Plaintiffs also asserts that "The Civil Rights Act" was violated. (ECF No. 11 ¶ 4). Plaintiffs' amended complaint at its core alleges housing discrimination, thus the amended complaint will be construed as alleging a violation of the Fair Housing Act ("FHA"), Title VIII of the Civil Rights Act of 1968, as amended, 42 U.S.C. § 3601, et seq. The FHA prohibits housing discrimination based on "race, color, religion, sex, familial status, or national origin." 42 U.S.C. § 3604(b). To state a prima facie case of discrimination under Section 3604(b), Angelene Hardaway must allege that she is a member of a protected class and that she was treated differently than other tenants because of her membership in that class. See Pinchback v. Amistead Homes Corp., 907 F.2d 1447, 1451 (4th Cir. 1990); Roberson v. Graziano, Civ. No. WDQ-09-3038, 2010 WL 2106466, at *2 (D.Md. May 21, 2010). Insofar as the amended complaint alleges race and gender discrimination, Plaintiffs include only conclusory allegations that Angelene's rent was increased because of protected status. The amended complaint avers that Angelene is "the only tenant in the building who received a 2, 797.56% increase. This outrageous increase proves Equity Residential's agent has, and is harassing, intimidating and discriminating against Angelene Hardaway for being a [w]oman and/or, African American and/or, person with disabilities." (ECF No. 11, at 4). Plaintiffs broadly state, without any specificity, that on November 12, 2012, "the Property Manager once again harassed, intimidated, and endangered plaintiff['s] safety." (ECF No. 11, at 3). Nowhere in the amended complaint do Plaintiffs state that any remarks were made by the property manager revealing race or gender-based animosity. The amended complaint fails to allege, beyond mere speculation, that Angelene was treated differently from other tenants because of her race and gender. See, e.g., Mitchell, 2010 WL 3614210, at *6 (dismissing FHA claim where "accusations of illegal housing discrimination [were] based on suspicion, speculation and conclusory assertions.").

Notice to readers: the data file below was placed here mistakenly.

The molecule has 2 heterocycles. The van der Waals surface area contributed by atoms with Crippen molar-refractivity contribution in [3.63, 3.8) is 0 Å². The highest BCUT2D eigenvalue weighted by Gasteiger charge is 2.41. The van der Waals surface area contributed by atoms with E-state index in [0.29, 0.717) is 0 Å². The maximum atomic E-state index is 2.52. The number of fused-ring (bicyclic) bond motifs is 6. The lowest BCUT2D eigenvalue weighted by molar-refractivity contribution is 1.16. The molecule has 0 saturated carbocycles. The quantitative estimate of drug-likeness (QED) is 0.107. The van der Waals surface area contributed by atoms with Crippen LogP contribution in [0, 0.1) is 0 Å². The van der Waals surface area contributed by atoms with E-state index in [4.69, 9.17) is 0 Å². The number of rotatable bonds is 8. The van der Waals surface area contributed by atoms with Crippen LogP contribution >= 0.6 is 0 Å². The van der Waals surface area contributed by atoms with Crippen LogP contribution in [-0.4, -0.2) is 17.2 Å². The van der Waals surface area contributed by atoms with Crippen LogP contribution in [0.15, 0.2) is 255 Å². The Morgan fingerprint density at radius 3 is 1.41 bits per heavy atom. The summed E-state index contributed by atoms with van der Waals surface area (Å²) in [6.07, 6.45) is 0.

As for the failure to accommodate claim under the FHA, to state a claim of discrimination under Section 3604(f), a plaintiff "must show that [she] is handicapped and that [she] was either discriminated against because of [her] handicap or denied a reasonable accommodation necessary to allow [her] the same use and enjoyment of [her dwelling as other non-handicapped persons." Roberson, 2010 WL 2106466, at *2. The amended complaint still fails to elaborate on the nature of Angelene's disability. The only assertion suggesting the extent of her disability is that "[d]ue to [Angelene's] disability, [she] has a device that helps her communicate that records and transcribes words." (ECF No. 11, at 4). The allegations in the amended complaint that Angelene's rent was increased due to her disability suffer from the same infirmity as her FHA claim based on gender and race. Plaintiffs offer no factual allegations to allow for a reasonable inference that Angelene's rent was increased because she is disabled. The statute also makes it unlawful, in the case of disabled persons, to refuse "to make reasonable accommodations in rules, policies, practices, or services, when such accommodations may be necessary to afford such person equal opportunity to use and enjoy a dwelling. " 42 U.S.C. § 3604(f)(3)(B) (emphasis added). Although the amended complaint asserts that Equity Residential did not accommodate Angelene's request that all communication be in writing, this request has nothing to do with her ability to use and enjoy her dwelling. See, e.g., Mitchell, 2010 WL 3614210, at *6 ("Taking into account the kinds of evidence which might demonstrate discriminatory intent, the Court finds that the Amended Complaints are bereft of any facts which directly charge or even permit the reasonable inference that Defendants' challenged actions were motivated by either racial animus or an intent to deprive Mitchell of access and use of housing based on her arthritis and diabetes."); Croley v. Hunting Creek Club Condominium Assoc., No. 105CV1326CMHBRP, 2005 WL 5269272, at *2 (E.D.Va. Dec. 13, 2005) ("Simply put, at no point has plaintiff alleged that, because of his handicap, he was denied the ability to rent housing in defendant's building, denied services or other privileges available to other tenants, denied the ability to make reasonable modifications to his unit to allow him full enjoyment of the unit, or denied reasonable accommodations in rules and policies so as to allow plaintiff equal opportunity to use the unit."). Thus, Plaintiffs have not stated a claim under the FHA insofar as they allege a failure to accommodate.